The best of Piedmont was on full display Friday as hundreds of residents gathered for a community picnic as a way to fellowship and say “thank you” to emergency personnel that had responded in the wake of the May 24 tornado.
“This is a good day,” Mayor Valerie Thomerson said. “I think we really needed this.”
In the field next to city hall several regional companies – such as Chesapeake Energy, Love’s and McDonald’s – set up booths offering free food and drinks, KOCO Channel 5 televised its evening news casts from a mobile studio, and kids partook in activities such as a moon bounce and face painting station.
The event was created as a celebration of the hundreds of police and rescue crews that came to Piedmont to offer help when a tornado ripped through town earlier this year. Channel 5 had notified city officials that it had an interest in doing a day of filming in town to highlight Piedmont’s community spirit and it was decided to merge the two events together.
Joey Owens has been with the Richland Fire Department for over half a year and came to Piedmont with his company after the tornado.
“As soon as I got (to town) I got with my chief and we headed over to (Falcon) Lake and started searching for the (missing) 3-year-old boy,” Owens said. “That’s what we were doing until after midnight.”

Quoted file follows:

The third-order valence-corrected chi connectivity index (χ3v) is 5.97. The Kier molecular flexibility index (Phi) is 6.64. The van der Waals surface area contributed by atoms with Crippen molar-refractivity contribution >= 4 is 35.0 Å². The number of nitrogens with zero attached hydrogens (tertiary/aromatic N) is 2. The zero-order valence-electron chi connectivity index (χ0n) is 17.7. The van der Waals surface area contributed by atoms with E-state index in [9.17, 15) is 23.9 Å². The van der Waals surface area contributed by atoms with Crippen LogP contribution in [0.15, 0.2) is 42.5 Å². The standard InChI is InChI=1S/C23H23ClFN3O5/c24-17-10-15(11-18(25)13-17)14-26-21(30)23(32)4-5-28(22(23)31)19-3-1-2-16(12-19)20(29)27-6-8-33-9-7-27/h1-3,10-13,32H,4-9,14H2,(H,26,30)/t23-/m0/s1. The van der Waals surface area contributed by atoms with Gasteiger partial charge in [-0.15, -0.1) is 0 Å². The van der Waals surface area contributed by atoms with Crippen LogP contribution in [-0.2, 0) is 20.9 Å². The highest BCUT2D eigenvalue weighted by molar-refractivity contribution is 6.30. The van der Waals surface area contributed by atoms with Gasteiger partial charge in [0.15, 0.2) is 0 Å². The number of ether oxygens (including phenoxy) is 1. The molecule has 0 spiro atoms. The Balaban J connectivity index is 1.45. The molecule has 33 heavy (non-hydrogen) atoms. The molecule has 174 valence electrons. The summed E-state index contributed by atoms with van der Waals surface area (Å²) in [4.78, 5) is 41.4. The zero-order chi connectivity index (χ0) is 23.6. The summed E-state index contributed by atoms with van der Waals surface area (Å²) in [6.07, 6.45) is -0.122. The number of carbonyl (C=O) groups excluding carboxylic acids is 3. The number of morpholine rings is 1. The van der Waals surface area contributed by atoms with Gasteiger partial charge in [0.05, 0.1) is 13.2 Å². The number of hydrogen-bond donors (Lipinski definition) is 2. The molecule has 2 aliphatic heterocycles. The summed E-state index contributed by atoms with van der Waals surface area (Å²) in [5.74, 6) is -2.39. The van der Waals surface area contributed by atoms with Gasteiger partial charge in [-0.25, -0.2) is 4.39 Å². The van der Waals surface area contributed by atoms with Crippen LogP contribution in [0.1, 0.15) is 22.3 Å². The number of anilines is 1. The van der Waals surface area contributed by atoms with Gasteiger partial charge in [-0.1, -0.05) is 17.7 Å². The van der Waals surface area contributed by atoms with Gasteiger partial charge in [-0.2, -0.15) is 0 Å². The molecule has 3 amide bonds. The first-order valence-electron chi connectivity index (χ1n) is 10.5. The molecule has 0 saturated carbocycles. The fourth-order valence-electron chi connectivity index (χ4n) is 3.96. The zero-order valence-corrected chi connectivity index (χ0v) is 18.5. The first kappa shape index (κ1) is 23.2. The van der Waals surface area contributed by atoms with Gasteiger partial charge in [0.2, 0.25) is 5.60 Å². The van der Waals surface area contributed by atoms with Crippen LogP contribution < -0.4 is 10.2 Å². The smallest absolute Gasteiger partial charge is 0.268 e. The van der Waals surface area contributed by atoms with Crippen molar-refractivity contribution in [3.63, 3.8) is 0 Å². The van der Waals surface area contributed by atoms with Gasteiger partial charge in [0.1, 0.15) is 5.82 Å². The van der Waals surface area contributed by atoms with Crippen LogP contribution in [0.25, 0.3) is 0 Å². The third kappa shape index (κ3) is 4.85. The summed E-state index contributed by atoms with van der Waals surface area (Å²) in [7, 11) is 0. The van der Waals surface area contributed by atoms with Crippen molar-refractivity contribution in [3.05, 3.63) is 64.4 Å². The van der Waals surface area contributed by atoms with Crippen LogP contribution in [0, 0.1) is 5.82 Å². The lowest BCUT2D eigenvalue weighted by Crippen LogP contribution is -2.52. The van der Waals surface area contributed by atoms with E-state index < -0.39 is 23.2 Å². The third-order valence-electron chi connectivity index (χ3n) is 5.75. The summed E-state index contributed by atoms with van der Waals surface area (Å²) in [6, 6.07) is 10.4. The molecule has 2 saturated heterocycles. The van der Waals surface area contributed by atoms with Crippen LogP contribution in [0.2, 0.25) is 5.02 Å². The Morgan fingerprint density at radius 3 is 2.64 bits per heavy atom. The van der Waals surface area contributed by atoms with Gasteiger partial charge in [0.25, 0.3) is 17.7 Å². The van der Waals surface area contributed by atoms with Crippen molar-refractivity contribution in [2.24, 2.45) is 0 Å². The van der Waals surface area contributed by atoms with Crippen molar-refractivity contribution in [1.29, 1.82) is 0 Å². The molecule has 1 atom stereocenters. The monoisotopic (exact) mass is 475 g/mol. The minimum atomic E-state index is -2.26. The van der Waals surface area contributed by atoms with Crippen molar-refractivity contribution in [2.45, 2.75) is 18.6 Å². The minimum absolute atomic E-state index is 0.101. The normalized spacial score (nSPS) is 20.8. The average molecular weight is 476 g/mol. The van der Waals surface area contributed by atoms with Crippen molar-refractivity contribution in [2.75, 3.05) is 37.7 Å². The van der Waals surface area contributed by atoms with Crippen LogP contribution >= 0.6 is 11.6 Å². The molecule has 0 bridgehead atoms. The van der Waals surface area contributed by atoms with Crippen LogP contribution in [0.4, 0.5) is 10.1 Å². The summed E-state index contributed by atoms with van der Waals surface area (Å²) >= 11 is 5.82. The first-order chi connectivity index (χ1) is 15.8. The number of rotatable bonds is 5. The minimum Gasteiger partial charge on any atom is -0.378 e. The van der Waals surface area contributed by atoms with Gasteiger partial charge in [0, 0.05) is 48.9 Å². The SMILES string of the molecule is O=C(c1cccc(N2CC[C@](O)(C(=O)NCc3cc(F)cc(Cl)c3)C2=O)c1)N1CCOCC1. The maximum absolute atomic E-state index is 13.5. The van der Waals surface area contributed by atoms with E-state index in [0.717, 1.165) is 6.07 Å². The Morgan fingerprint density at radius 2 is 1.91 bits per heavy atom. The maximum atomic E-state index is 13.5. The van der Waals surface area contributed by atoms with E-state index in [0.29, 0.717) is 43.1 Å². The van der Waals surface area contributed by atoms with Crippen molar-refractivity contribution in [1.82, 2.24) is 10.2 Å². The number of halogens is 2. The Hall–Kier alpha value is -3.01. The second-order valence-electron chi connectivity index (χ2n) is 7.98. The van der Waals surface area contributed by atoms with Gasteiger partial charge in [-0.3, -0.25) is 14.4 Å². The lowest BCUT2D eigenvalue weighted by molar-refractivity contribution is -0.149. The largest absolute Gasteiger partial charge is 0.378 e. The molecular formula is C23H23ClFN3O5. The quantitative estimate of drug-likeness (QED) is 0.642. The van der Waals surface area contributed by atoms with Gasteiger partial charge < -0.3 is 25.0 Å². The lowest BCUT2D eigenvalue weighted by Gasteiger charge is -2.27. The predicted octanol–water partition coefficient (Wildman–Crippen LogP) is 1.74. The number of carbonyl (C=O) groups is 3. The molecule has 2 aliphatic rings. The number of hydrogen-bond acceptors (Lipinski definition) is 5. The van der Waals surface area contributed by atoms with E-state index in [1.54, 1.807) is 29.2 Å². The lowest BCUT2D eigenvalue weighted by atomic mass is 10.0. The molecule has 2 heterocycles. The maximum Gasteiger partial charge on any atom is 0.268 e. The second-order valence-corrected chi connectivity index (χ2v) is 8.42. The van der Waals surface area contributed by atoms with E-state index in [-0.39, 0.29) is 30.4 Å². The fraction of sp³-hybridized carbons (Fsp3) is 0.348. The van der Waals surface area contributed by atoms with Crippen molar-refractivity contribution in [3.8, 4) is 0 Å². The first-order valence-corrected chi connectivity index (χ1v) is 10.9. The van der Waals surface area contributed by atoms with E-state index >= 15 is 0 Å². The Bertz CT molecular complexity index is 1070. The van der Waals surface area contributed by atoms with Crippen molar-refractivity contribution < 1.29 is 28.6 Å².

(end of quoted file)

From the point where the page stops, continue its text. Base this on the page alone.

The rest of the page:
Owens said he was just one of many rescue workers that came to Piedmont and it felt rewarding to be thanked with a community picnic.
“I didn’t know it was going to be this big; it’s exciting,” Owens said. “You want (appreciation) but you don’t say anything about it, but it’s always good to have the recognition. It makes it even better to do your job.”
Stuart Eldridge lives in Piedmont and is a member of the Oklahoma City Fire Department. On the night of the tornado he was off duty and was out of town. About an hour after the tornado passed he traveled back to Piedmont and was grateful to find his house unharmed. Eldridge attempted to help out that night and traveled into damaged neighborhoods the next day with other members of this department.
“When we have an emergency call we help whoever,” Eldridge said. “But when it’s your hometown you are a little more concerned and it means something.”
Emergency workers spent the picnic mingling with residents, some of which had lost their home in the tornado. Community organizations, such as Feed the Children, were also present to help bring relief to storm victims. T-shirts were on sale to raise money for relief efforts and dozens of volunteers from local businesses and Channel 5’s Helping Hands Tour were also on hand.